Chinese researchers have found the gene responsible for brown fur seen rarely in a tiny group of giant pandas instead of normal black fur

Β© by GrrlScientist for Forbes |

Qi Zai, a male brown panda, is the only known individual brown panda alive in captivity. He was born in 2008. (Credit: AilieHM / CC BY-SA 4.0)

Brown-and-cream pandas possess a distinct coat color seen only rarely in a tiny, isolated population of pandas found at elevations between 1,300–3,000 metres (4,300–9,800 ft) in the Qinling Mountains of Shaanxi, China. This population, originally discovered in 1959, was later classified as the first β€” and so far the only β€” known subspecies of panda in 2005 (ref). This study found that Qinling pandas may have genetically separated from Sichuan pandas around 300,000 years ago.

The basis for this striking coat coloration has attracted a lot of speculation about its origin but, like almost all rare coat colors in animals, it is likely the result of inbreeding. Only seven brown-and-cream pandas have ever been documented, and all were from the Qinling population. The population of Qinling pandas is tiny, currently numbering only 200–300 individuals β€” up from just 100 individuals in 2001 β€” and is genetically isolated, which has allowed the coat color variation to persist in the population.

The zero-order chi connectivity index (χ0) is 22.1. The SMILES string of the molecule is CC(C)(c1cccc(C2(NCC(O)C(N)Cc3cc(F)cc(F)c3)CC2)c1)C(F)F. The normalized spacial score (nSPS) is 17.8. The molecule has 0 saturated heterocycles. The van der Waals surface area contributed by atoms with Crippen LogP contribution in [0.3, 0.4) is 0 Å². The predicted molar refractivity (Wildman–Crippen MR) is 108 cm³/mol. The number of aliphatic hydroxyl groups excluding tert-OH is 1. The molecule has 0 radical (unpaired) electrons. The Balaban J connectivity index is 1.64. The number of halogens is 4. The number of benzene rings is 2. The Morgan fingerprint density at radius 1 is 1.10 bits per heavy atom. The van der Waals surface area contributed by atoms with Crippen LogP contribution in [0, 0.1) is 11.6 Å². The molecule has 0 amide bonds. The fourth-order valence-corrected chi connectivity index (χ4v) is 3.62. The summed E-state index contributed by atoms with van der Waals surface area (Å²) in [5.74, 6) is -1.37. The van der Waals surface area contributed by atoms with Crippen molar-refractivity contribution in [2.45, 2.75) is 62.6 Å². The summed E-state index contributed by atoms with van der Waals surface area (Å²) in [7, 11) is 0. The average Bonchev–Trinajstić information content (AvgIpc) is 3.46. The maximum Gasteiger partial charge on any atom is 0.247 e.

A team of Chinese researchers wanted to find the source of this peculiar coat color. They just…



𝐆𝐫𝐫π₯π’πœπ’πžπ§π­π’π¬π­, scientist & journalist
Gardening, Birding, and Outdoor Adventure

PhD evolutionary ecology/ornithology. Psittacophile. SciComm senior contributor at Forbes, former SciComm at Guardian. Also on Substack at 'Words About Birds'.